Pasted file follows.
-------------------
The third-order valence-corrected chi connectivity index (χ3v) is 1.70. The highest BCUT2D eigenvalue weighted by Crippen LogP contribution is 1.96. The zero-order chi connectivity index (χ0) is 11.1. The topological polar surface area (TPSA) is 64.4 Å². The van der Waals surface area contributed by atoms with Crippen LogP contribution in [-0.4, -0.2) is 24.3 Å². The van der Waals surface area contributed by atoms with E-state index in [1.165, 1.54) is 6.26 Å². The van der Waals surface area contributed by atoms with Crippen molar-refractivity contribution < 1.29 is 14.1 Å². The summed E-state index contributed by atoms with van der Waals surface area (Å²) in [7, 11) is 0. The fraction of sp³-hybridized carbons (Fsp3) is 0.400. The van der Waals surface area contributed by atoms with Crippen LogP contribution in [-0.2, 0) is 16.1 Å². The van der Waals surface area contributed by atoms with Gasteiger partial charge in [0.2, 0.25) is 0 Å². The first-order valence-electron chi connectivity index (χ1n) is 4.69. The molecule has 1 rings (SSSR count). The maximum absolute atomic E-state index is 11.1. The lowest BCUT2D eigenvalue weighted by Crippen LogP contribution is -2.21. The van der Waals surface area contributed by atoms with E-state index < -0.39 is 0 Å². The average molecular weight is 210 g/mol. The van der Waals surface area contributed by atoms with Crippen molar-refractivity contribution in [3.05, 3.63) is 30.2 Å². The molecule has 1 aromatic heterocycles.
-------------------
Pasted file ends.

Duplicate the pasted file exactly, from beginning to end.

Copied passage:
The third-order valence-corrected chi connectivity index (χ3v) is 1.70. The highest BCUT2D eigenvalue weighted by Crippen LogP contribution is 1.96. The zero-order chi connectivity index (χ0) is 11.1. The topological polar surface area (TPSA) is 64.4 Å². The van der Waals surface area contributed by atoms with Crippen LogP contribution in [-0.4, -0.2) is 24.3 Å². The van der Waals surface area contributed by atoms with E-state index in [1.165, 1.54) is 6.26 Å². The van der Waals surface area contributed by atoms with Crippen molar-refractivity contribution < 1.29 is 14.1 Å². The summed E-state index contributed by atoms with van der Waals surface area (Å²) in [7, 11) is 0. The fraction of sp³-hybridized carbons (Fsp3) is 0.400. The van der Waals surface area contributed by atoms with Crippen LogP contribution in [-0.2, 0) is 16.1 Å². The van der Waals surface area contributed by atoms with Gasteiger partial charge in [0.2, 0.25) is 0 Å². The first-order valence-electron chi connectivity index (χ1n) is 4.69. The molecule has 1 rings (SSSR count). The maximum absolute atomic E-state index is 11.1. The lowest BCUT2D eigenvalue weighted by Crippen LogP contribution is -2.21. The van der Waals surface area contributed by atoms with E-state index < -0.39 is 0 Å². The average molecular weight is 210 g/mol. The van der Waals surface area contributed by atoms with Crippen molar-refractivity contribution in [3.05, 3.63) is 30.2 Å². The molecule has 1 aromatic heterocycles.